As designers and developers we constantly strive for creative outlets and other areas away from our day-to-day work where we can show the world “what we’re really made of”. That is, at work we might get asked to put together a dull looking web page or site build because that’s what the client wants and if we had it our way, would look totally different. Very rare do I find myself in a position where I can apply some trendy new styles to a design and go to town on it to impress the design community.
Enter personal projects
We’ve all done it as designers or developers; sat there and watched an impressive Twitter feed of someone who’s just launched an amazing app now reaping the rewards, and thought “I could so do that”. I know I’ve done it numerous times and got excited about it before it’s even been decided what’s going to happen. You just know you want to do something.
An experience that I’ve just gone through made me realise a few things where it concerns personal projects and thought it was worth noting down for anyone else thinking of giving it a go. I’m referring mainly to group projects from here on.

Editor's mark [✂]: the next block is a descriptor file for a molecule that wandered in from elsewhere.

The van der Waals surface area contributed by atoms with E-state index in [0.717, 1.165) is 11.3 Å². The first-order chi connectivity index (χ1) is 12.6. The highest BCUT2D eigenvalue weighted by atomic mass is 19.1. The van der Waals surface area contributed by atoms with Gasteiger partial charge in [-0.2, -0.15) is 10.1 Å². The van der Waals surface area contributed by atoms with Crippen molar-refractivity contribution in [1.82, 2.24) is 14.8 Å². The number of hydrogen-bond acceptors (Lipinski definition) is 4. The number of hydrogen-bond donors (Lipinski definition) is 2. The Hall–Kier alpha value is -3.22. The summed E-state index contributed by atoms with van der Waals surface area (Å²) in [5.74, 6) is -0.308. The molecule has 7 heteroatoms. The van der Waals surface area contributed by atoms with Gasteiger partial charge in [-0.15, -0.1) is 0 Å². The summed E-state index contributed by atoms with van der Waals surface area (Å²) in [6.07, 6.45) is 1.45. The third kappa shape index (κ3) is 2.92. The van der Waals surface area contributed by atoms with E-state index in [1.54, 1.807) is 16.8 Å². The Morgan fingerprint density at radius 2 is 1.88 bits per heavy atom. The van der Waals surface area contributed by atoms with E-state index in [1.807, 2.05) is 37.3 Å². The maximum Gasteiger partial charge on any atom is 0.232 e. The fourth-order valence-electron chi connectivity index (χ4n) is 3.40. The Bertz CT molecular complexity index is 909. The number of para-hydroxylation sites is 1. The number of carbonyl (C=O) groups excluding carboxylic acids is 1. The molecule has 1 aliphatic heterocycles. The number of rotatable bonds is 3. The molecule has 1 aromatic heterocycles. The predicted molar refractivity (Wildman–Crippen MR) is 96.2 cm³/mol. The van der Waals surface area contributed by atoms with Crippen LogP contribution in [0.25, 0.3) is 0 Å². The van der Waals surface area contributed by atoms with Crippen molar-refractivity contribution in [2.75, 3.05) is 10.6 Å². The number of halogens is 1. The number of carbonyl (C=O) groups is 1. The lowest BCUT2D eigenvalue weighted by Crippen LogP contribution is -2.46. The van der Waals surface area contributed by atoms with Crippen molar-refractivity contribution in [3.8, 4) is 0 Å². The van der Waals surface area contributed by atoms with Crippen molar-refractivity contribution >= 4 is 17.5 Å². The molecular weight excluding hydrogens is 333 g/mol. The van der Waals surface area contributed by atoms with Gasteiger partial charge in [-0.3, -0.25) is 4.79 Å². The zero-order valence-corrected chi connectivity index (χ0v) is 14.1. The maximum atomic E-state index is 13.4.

Sounds kind of obvious but you’d be amazed at how many projects start with the best intentions (something I’ll come onto later) but never get finished due to poor planning in the initial stages. When I started one such project almost a year ago, I had been conversing over Twitter with two other guys and one suggested starting a project for selling Tumblr themes. I immediately jumped at this as I had became a fan of Tumblr shortly before (designing and building this theme) and we all agreed it would be awesome and jumped on Skype to discuss it.
Now at this stage we sorted out who was to do what and off we went. It’s at this stage I feel we let ourselves down. With two designers and one developer (who also designs) it was obvious we all wanted a piece of the pie and that meant other parts of the projects didn’t get picked up on. At the time we thought we had everything down and ready to rock but in hindsight we moved too quick. I’m guilty of this as ideas just ran away from me and like a fool, I chased after them. “We could do this” and “how about that, would be awesome” etc. I can’t stress enough how important it is to have an achievable (and if you’re in a team a common) goal and map out what you’re doing or who’s doing what and make it achievable with a realistic time frame. Also ask yourself questions at this early stage; “is X what we got excited about on Twitter?”, “is doing Y a certain way going to deviate from our goals” and “by doing Z will that impact on X and Y?”. Get everything clear, concise and realistic from the get go.